Finishing a story about a girl cheating on him in 11th grade, Hasan Minhaj turned to the audience at the Beacon Theater in Manhattan during the first of two shows on Friday night and said, “Don’t fact-check me.”
The crowd came alive at this nod to the recent New Yorker article by Clare Malone exposing several of his onstage stories as fabrications. “I had to go head-to-head with one of the most dangerous organizations in the world,” he said, adding that he didn’t mean the U.S. military or the Israeli Defense Forces. “I am talking about a white woman with a keyboard.”
Then he mocked the article as “water is wet” obvious before describing it as a sign of success. “I’ve made it: I got a real old scandal,” he said, adding, “A dorky scandal.” With regret in his voice, Minhaj said he didn’t molest a child or sleep with a porn star: “I got caught embellishing for dramatic effect.”
Typical crisis management dictates you should move on, not fixate. But in our attention economy, where the most popular Netflix specials of the past year featured Chris Rock talking about the Slap and John Mulaney joking about going to rehab, comedians are wise to consider Rahm Emanuel’s famous political advice: Never let a good crisis go to waste. Minhaj split the difference. He did not linger on the story but dedicated a solid chunk of jokes to it that got one of the biggest responses of the night. There were moments when I even thought this scandal might be the best thing that ever happened to him.
For such a polished, assured comedian, getting your image scuffed up a bit can add a little more tension to your comedy. David Sedaris faced a similar media firestorm and very few even remember it. In his new act, Minhaj mocked how politicians treat him as a spokesman for his people. (“They think I’m the brown whisperer,” he said.) The more nuanced critiques of his deceptions focused on the context of his work, firmly in “The Daily Show” tradition of blurring lines between silly comedy and grave journalism. The New Yorker article took some of that weight off him, shifting expectations.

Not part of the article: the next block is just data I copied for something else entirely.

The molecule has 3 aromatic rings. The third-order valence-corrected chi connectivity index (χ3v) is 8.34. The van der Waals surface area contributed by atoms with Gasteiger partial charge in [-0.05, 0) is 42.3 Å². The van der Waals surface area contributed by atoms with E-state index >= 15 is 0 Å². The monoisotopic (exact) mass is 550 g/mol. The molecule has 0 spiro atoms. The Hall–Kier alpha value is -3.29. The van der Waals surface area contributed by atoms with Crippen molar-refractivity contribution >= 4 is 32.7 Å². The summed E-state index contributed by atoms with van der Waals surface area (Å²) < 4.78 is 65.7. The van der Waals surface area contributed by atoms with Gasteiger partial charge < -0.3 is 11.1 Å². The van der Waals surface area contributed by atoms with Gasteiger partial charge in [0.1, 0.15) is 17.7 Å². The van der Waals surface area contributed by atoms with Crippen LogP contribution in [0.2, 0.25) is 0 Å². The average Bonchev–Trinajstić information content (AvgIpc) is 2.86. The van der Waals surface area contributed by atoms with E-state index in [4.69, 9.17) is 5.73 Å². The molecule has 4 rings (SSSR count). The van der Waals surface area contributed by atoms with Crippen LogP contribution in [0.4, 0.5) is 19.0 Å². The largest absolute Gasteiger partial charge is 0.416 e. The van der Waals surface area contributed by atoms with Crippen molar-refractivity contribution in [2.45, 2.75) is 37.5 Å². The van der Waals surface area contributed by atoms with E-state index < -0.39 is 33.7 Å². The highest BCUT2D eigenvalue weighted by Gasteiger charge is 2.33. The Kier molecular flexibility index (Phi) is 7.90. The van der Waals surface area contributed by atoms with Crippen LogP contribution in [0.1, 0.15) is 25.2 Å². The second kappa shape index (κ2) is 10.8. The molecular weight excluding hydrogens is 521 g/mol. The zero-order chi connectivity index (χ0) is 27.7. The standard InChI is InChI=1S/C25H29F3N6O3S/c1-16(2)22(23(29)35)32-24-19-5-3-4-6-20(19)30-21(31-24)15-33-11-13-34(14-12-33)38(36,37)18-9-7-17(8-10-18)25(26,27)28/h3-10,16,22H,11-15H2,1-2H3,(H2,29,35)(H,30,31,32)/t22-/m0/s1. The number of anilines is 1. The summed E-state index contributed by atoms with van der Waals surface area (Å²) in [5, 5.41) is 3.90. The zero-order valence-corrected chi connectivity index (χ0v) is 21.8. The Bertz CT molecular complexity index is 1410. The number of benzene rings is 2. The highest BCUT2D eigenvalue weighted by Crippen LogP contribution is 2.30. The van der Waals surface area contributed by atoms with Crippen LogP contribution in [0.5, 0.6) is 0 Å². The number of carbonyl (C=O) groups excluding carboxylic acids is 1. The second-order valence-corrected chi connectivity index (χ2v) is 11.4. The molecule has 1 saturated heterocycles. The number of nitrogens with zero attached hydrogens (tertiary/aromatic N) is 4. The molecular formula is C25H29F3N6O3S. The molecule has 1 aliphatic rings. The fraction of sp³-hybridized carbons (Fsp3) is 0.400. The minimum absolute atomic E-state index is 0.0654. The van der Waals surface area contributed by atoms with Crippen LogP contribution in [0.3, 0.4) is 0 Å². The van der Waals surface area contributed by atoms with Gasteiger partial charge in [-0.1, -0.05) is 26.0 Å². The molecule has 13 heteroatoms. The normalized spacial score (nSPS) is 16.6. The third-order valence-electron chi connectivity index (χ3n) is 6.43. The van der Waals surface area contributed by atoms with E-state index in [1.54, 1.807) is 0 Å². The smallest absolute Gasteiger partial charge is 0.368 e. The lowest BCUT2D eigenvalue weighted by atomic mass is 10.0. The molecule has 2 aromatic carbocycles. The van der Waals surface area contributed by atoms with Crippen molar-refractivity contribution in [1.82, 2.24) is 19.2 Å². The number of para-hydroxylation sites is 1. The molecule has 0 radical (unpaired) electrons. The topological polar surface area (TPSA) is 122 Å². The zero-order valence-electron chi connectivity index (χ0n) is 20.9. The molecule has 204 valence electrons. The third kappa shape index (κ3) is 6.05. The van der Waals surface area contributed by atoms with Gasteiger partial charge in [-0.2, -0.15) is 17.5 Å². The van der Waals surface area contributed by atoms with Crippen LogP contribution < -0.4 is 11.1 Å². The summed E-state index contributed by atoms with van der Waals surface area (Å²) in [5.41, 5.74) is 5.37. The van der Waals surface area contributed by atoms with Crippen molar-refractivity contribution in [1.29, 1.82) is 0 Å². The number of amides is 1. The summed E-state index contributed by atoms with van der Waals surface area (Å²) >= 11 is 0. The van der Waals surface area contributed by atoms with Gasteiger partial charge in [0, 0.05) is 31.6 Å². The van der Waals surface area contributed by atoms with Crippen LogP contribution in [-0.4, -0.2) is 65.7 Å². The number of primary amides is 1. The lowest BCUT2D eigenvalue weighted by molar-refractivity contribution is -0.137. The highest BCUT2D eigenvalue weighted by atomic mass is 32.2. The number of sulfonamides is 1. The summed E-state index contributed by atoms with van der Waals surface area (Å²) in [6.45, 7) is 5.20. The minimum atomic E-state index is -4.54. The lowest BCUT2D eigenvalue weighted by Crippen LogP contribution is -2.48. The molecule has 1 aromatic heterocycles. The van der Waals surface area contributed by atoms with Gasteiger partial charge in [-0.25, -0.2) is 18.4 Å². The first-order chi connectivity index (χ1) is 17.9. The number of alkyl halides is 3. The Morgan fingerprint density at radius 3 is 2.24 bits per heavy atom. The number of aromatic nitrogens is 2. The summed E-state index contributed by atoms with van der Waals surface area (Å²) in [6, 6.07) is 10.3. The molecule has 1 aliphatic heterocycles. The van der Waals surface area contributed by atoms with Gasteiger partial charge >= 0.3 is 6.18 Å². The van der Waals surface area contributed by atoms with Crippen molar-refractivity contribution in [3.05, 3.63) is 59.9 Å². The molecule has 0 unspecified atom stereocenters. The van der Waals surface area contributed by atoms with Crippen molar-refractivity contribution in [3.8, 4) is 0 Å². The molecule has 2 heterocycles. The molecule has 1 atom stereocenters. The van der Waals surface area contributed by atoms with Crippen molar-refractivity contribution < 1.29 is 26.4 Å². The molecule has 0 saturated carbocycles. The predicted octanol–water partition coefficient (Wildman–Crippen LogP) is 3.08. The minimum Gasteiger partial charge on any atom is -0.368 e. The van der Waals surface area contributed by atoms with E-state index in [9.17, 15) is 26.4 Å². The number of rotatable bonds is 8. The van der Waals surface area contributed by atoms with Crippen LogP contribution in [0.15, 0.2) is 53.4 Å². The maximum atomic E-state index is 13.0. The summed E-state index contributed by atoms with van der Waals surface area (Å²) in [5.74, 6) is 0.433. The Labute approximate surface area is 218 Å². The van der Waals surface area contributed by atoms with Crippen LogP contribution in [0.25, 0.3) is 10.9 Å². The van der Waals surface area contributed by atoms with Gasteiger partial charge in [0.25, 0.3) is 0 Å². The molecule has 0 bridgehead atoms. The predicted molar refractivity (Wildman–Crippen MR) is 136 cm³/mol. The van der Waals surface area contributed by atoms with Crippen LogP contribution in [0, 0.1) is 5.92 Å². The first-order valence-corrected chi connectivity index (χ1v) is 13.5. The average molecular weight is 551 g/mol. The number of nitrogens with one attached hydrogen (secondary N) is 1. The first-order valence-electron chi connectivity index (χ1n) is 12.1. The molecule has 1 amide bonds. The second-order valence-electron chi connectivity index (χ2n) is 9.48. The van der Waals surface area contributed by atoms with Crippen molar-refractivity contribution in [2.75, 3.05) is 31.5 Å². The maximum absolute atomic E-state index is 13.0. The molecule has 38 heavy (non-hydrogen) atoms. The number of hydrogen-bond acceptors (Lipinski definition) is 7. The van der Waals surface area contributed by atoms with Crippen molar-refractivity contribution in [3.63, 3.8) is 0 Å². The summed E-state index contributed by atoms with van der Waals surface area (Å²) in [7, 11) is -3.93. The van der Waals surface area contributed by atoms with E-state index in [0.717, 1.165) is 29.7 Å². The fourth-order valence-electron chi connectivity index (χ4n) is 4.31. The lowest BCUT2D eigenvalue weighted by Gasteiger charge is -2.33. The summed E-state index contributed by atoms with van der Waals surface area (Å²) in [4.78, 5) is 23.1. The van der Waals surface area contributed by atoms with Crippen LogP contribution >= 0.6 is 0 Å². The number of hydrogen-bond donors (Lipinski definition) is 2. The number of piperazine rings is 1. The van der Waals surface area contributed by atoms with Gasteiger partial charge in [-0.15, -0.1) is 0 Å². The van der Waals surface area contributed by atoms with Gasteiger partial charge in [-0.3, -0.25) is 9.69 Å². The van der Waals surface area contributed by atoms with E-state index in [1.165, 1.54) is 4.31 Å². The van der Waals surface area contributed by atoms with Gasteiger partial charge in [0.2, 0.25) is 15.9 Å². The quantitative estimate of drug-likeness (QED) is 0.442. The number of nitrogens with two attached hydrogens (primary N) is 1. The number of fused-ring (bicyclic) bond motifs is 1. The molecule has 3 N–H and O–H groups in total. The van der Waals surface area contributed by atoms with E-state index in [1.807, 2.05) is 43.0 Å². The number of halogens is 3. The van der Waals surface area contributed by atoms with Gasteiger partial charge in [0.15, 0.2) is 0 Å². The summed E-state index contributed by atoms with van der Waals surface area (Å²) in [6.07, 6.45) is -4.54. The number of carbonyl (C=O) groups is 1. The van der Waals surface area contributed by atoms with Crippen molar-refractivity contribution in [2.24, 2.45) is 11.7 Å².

It’s notable that he released a 21-minute video defending himself and criticizing the New Yorker piece as misleading. (For a smart analysis that gets into the weeds on the issues, read Nadira Goffe from Slate.) Instead of downplaying the dust-up as he did onstage, he argued in the video that the New Yorker writer made him sound like “a psycho,” and he even expressed a few notes of contrition, promising to be “more thoughtful” about blending fiction and nonfiction. In a way, he did this at the Beacon, drawing attention to his lies, teaching his audience how to read him.
Reactions to this article varied wildly. My least favorite was the popular genre of commenters who emerge after every scandal to pile on by saying, “I never liked their work anyway.” It manages the feat of trivializing moral and artistic issues.
Yet the Minhaj controversy quietly opened a useful, long overdue discussion about truth in comedy that leverages nonfiction. More art than ever leans on the trust and authenticity of journalism, so it’s good for performers to think about the peculiar bargain they have struck with their audience and how to navigate it. There is an endless number of funny ways to tip off a crowd to your level of honesty.